I like to think that my booth-staff training sessions are packed with valuable information, but many people mentally tune out within the first five minutes. What can I do to ensure my staff stays engaged?
The key to maintaining engagement is to ensure that the method of delivery is interesting or perhaps in some way unexpected, and that you share the spotlight with meeting participants. Here are a few tricks to get staffers involved in the presentation and keep employees engrossed in your content.
➤ Enlist co-presenters.
Meeting participants are more likely to perk up and listen when someone other than the expected presenter takes the stage. Plus, simply sharing the stage creates a "we're in this together" vibe that's far more effective than a "you versus them" environment. So enlist participants to act out staffer-attendee interactions, demo lead-gathering software, provide engagement tips, etc. But always ask for participants' assistance prior to the meeting so they'll come fully prepared.
➤ Use props.
Props (including everything from funny hats and magic wands to lead-gathering forms and boxes filled with mysterious items) can be used to create curiosity, drive home a point, and even role play with meeting participants. Used properly, a prop turns a ho-hum meeting into a lively message-delivery medium.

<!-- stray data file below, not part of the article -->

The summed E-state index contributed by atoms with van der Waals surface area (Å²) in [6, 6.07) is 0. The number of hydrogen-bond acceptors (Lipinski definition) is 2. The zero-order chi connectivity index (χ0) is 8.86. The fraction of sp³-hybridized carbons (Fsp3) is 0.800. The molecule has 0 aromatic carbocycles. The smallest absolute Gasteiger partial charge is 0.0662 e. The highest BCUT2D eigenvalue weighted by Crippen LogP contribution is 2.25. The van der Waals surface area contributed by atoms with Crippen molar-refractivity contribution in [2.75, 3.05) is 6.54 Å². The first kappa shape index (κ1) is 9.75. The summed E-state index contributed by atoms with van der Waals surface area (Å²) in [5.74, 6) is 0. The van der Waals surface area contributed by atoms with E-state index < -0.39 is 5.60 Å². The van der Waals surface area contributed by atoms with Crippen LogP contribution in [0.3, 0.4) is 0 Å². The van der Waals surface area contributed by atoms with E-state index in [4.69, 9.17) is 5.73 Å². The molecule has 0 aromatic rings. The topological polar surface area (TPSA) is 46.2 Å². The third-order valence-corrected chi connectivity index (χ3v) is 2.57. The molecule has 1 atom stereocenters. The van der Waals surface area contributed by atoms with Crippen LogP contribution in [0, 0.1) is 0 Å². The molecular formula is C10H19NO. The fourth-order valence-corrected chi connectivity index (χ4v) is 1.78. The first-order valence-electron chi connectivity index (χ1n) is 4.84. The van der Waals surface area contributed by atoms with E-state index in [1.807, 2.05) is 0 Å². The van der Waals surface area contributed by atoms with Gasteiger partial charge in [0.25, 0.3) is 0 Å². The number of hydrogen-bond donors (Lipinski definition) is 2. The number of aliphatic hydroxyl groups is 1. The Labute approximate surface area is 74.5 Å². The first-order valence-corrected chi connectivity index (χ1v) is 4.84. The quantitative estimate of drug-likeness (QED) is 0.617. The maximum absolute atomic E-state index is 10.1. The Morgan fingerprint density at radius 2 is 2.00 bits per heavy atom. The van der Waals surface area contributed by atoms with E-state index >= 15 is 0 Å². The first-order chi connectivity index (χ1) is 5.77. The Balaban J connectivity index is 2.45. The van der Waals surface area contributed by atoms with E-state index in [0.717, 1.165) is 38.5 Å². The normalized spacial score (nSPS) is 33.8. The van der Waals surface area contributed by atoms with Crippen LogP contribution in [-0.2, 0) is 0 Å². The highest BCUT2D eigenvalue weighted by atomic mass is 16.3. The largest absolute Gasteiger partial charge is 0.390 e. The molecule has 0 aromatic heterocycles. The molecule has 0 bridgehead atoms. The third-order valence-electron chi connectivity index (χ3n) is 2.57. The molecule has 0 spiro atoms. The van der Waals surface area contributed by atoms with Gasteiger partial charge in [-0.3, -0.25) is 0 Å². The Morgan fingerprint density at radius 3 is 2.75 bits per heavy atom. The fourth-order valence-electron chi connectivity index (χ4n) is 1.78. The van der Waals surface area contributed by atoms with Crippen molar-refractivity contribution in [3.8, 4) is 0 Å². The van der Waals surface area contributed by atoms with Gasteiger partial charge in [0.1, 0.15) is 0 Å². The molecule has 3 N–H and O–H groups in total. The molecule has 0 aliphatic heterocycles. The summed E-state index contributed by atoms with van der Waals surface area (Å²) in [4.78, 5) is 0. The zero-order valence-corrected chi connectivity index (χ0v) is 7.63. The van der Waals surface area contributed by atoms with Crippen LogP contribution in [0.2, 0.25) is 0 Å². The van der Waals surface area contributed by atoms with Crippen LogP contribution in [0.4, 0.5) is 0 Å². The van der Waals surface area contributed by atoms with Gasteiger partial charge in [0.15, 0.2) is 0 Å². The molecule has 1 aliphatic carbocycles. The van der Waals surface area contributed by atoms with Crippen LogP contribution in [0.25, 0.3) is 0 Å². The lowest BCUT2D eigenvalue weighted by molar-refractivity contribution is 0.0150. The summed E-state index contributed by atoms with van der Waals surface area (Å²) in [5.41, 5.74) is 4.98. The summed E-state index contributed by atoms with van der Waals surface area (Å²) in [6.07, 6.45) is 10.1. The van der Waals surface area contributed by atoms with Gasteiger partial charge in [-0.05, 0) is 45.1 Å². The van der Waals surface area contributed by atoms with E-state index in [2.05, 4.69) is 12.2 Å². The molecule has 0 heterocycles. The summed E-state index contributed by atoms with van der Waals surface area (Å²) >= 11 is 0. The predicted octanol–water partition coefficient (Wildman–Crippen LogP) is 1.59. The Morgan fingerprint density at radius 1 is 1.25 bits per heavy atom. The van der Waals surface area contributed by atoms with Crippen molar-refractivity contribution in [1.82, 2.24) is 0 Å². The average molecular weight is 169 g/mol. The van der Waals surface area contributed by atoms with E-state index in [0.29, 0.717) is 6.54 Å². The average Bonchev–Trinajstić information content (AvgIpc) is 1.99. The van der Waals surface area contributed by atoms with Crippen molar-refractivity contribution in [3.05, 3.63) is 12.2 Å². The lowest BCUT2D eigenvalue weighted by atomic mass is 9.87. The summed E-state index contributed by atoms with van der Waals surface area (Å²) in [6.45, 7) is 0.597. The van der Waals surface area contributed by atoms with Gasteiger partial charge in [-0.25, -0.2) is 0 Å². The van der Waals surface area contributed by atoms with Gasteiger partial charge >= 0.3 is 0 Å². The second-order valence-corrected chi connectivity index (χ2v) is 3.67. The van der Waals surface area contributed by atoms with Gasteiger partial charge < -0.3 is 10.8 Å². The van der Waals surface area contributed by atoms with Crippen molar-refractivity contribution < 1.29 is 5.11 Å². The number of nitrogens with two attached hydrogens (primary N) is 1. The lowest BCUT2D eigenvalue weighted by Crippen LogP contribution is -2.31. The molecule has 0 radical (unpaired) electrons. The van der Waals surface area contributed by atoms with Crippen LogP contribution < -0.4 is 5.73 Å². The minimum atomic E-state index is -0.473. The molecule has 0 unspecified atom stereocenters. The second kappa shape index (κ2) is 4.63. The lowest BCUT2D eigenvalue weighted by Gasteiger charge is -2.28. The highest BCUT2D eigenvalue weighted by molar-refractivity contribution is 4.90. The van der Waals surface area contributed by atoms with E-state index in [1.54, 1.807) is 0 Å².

➤ Move around and ask questions.
A moving target captures attention. So don't remain rooted in one spot as you deliver your content. Also, work in a few questions for participants, such as "What do you do when … ?" or perhaps "What's your best elevator speech about our product offerings?" Then don't only call on those that raise their hands to answer; rather, lure in tuned-out attendees by asking them questions. Or consider offering gift cards or cash to those that participate in earnest. Just keep in mind that your goal is never to embarrass people, so don't ask really difficult or trick questions.
These simple but effective strategies will help keep your audience engaged and perhaps even a little entertained. Plus, you might be surprised to learn just how involved participants will become when they share part of the spotlight – and the responsibility – for the meeting.
— Matt Hill, president, The Hill Group, San Jose, CA